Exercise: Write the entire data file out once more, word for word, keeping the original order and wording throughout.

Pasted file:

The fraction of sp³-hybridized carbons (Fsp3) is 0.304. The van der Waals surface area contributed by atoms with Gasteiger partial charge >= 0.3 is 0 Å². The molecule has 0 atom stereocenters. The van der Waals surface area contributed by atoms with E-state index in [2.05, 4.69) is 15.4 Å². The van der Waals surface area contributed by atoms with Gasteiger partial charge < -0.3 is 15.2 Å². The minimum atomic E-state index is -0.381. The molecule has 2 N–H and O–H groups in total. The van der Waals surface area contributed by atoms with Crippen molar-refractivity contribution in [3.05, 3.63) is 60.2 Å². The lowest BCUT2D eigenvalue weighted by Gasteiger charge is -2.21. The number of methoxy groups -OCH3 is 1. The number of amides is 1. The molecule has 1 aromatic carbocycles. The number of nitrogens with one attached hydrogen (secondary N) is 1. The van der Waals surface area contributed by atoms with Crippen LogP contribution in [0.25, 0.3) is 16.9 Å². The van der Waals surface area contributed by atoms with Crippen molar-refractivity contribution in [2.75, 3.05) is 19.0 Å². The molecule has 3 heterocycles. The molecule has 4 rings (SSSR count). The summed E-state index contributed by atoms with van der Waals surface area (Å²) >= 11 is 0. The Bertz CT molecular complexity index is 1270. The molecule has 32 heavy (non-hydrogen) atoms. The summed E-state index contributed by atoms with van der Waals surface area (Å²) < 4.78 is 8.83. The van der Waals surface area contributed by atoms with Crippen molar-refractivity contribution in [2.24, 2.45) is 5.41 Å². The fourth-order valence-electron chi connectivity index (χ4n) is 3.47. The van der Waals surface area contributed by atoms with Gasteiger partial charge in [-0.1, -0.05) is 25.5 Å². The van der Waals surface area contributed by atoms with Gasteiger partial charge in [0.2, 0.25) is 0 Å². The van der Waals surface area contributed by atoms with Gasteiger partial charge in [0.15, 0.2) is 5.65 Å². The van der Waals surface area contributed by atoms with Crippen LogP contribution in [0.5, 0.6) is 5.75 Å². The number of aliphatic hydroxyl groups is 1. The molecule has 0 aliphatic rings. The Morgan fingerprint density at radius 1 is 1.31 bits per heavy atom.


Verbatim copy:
The fraction of sp³-hybridized carbons (Fsp3) is 0.304. The van der Waals surface area contributed by atoms with Gasteiger partial charge >= 0.3 is 0 Å². The molecule has 0 atom stereocenters. The van der Waals surface area contributed by atoms with E-state index in [2.05, 4.69) is 15.4 Å². The van der Waals surface area contributed by atoms with Gasteiger partial charge < -0.3 is 15.2 Å². The minimum atomic E-state index is -0.381. The molecule has 2 N–H and O–H groups in total. The van der Waals surface area contributed by atoms with Crippen molar-refractivity contribution in [3.05, 3.63) is 60.2 Å². The lowest BCUT2D eigenvalue weighted by Gasteiger charge is -2.21. The number of methoxy groups -OCH3 is 1. The number of amides is 1. The molecule has 1 aromatic carbocycles. The number of nitrogens with one attached hydrogen (secondary N) is 1. The van der Waals surface area contributed by atoms with Crippen LogP contribution in [0.25, 0.3) is 16.9 Å². The van der Waals surface area contributed by atoms with Crippen molar-refractivity contribution in [2.75, 3.05) is 19.0 Å². The molecule has 3 heterocycles. The molecule has 4 rings (SSSR count). The summed E-state index contributed by atoms with van der Waals surface area (Å²) >= 11 is 0. The Bertz CT molecular complexity index is 1270. The molecule has 32 heavy (non-hydrogen) atoms. The summed E-state index contributed by atoms with van der Waals surface area (Å²) < 4.78 is 8.83. The van der Waals surface area contributed by atoms with Crippen molar-refractivity contribution in [2.24, 2.45) is 5.41 Å². The fourth-order valence-electron chi connectivity index (χ4n) is 3.47. The van der Waals surface area contributed by atoms with Gasteiger partial charge in [-0.1, -0.05) is 25.5 Å². The van der Waals surface area contributed by atoms with Gasteiger partial charge in [0.2, 0.25) is 0 Å². The van der Waals surface area contributed by atoms with Gasteiger partial charge in [0.15, 0.2) is 5.65 Å². The van der Waals surface area contributed by atoms with Crippen LogP contribution in [0.5, 0.6) is 5.75 Å². The number of aliphatic hydroxyl groups is 1. The molecule has 0 aliphatic rings. The Morgan fingerprint density at radius 1 is 1.31 bits per heavy atom.